Enforcement of Employment Security Regulations, On-The-Job Search and Unemployment Duration
AbstractContrary to the popular wisdom, ‘sclerotic’ European labour markets are characterized by relatively large job turnover rates. A model is developed which – unlike standard theories of job matching with on-the-job search – can account for the coexistence of strict employment security regulations, significant job-to-job shifts and high long-term unemployment rates in these countries. This is because: i) employment security regulations can only be enforced by increasing the number of workers on ‘short-term jobs’; and ii) the latter compete for jobs with unemployed jobseekers. Evidence is presented, showing that job finding probabilities of the unemployed are decreasing in the incidence of temporary employment, in line with the predictions of the model.
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Bibliographic InfoPaper provided by C.E.P.R. Discussion Papers in its series CEPR Discussion Papers with number 1850.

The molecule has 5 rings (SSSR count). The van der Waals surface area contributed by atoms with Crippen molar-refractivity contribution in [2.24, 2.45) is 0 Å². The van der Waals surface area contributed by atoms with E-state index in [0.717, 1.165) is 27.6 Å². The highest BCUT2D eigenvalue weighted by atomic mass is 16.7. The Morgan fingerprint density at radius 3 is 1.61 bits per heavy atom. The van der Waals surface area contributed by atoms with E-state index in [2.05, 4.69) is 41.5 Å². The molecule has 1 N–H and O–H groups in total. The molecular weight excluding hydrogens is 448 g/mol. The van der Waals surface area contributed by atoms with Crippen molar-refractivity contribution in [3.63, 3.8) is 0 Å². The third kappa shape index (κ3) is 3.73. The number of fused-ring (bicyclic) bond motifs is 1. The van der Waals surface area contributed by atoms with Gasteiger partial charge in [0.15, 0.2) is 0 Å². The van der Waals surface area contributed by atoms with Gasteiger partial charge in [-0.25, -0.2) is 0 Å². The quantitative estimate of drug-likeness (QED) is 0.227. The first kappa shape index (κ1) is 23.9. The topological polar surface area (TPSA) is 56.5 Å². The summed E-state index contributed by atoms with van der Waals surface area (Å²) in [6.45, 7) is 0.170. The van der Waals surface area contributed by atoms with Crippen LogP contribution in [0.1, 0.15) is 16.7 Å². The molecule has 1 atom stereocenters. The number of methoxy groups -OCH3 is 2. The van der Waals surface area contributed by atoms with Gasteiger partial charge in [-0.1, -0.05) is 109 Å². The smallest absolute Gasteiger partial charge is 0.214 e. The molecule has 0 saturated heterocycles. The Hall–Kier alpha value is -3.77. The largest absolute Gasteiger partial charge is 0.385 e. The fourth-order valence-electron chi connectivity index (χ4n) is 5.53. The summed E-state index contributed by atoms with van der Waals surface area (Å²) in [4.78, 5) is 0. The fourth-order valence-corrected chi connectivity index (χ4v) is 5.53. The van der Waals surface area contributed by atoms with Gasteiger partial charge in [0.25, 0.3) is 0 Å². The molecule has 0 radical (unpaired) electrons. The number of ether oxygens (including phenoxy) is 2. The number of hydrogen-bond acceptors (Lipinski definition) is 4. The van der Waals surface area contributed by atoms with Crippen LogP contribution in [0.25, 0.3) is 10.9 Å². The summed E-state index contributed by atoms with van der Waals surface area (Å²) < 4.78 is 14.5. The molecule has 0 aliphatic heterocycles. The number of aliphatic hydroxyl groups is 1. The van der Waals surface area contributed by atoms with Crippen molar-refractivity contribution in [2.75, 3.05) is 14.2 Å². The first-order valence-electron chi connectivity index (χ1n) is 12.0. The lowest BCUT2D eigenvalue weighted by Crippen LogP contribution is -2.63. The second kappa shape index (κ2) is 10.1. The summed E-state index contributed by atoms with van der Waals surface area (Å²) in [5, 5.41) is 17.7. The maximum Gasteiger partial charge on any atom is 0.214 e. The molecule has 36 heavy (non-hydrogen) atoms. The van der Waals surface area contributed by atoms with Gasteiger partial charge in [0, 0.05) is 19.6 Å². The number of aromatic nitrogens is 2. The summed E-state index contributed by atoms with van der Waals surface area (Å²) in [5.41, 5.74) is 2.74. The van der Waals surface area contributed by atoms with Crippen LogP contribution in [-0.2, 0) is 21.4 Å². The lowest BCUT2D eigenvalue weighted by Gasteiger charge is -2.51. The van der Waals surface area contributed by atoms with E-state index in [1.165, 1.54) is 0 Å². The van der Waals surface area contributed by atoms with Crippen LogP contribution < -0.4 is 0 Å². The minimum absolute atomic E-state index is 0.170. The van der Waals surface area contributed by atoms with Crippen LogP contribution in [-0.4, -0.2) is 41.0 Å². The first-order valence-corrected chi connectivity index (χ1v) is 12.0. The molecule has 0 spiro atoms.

Date of creation: Mar 1998
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Other versions of this item:
- Boeri, Tito, 1999. "Enforcement of employment security regulations, on-the-job search and unemployment duration," European Economic Review, Elsevier, vol. 43(1), pages 65-89, January.
- J10 - Labor and Demographic Economics - - Demographic Economics - - - General
- J64 - Labor and Demographic Economics - - Mobility, Unemployment, Vacancies, and Immigrant Workers - - - Unemployment: Models, Duration, Incidence, and Job Search
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